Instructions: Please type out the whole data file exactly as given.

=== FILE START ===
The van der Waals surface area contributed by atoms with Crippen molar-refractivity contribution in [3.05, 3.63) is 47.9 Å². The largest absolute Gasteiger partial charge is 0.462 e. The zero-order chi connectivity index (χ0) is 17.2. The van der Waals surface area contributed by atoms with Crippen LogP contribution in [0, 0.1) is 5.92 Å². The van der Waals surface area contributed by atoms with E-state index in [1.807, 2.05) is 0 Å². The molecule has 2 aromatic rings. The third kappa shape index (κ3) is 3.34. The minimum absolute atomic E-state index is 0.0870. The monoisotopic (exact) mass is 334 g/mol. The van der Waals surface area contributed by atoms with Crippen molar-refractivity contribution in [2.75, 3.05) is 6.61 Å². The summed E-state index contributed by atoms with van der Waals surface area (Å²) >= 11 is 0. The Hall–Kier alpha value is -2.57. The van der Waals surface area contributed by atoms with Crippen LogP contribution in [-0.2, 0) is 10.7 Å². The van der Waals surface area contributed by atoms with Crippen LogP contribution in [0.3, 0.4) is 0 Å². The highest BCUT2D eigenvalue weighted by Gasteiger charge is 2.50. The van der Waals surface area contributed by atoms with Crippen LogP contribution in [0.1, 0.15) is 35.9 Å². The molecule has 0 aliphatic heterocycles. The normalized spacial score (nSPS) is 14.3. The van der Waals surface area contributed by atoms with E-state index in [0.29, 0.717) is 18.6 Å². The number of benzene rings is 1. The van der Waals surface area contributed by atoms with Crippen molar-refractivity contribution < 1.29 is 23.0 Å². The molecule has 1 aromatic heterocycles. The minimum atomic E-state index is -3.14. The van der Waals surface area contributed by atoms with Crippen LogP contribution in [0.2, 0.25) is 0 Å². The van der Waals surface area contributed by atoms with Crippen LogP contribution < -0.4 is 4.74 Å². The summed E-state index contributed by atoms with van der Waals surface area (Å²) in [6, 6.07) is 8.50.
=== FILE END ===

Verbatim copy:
The van der Waals surface area contributed by atoms with Crippen molar-refractivity contribution in [3.05, 3.63) is 47.9 Å². The largest absolute Gasteiger partial charge is 0.462 e. The zero-order chi connectivity index (χ0) is 17.2. The van der Waals surface area contributed by atoms with Crippen LogP contribution in [0, 0.1) is 5.92 Å². The van der Waals surface area contributed by atoms with E-state index in [1.807, 2.05) is 0 Å². The molecule has 2 aromatic rings. The third kappa shape index (κ3) is 3.34. The minimum absolute atomic E-state index is 0.0870. The monoisotopic (exact) mass is 334 g/mol. The van der Waals surface area contributed by atoms with Crippen molar-refractivity contribution in [2.75, 3.05) is 6.61 Å². The summed E-state index contributed by atoms with van der Waals surface area (Å²) >= 11 is 0. The Hall–Kier alpha value is -2.57. The van der Waals surface area contributed by atoms with Crippen LogP contribution in [-0.2, 0) is 10.7 Å². The van der Waals surface area contributed by atoms with Crippen LogP contribution in [0.3, 0.4) is 0 Å². The highest BCUT2D eigenvalue weighted by Gasteiger charge is 2.50. The van der Waals surface area contributed by atoms with Crippen LogP contribution in [0.1, 0.15) is 35.9 Å². The molecule has 0 aliphatic heterocycles. The normalized spacial score (nSPS) is 14.3. The van der Waals surface area contributed by atoms with E-state index in [0.29, 0.717) is 18.6 Å². The number of benzene rings is 1. The van der Waals surface area contributed by atoms with Crippen molar-refractivity contribution < 1.29 is 23.0 Å². The molecule has 1 aromatic heterocycles. The minimum atomic E-state index is -3.14. The van der Waals surface area contributed by atoms with Crippen LogP contribution in [0.2, 0.25) is 0 Å². The van der Waals surface area contributed by atoms with Crippen LogP contribution < -0.4 is 4.74 Å². The summed E-state index contributed by atoms with van der Waals surface area (Å²) in [6, 6.07) is 8.50.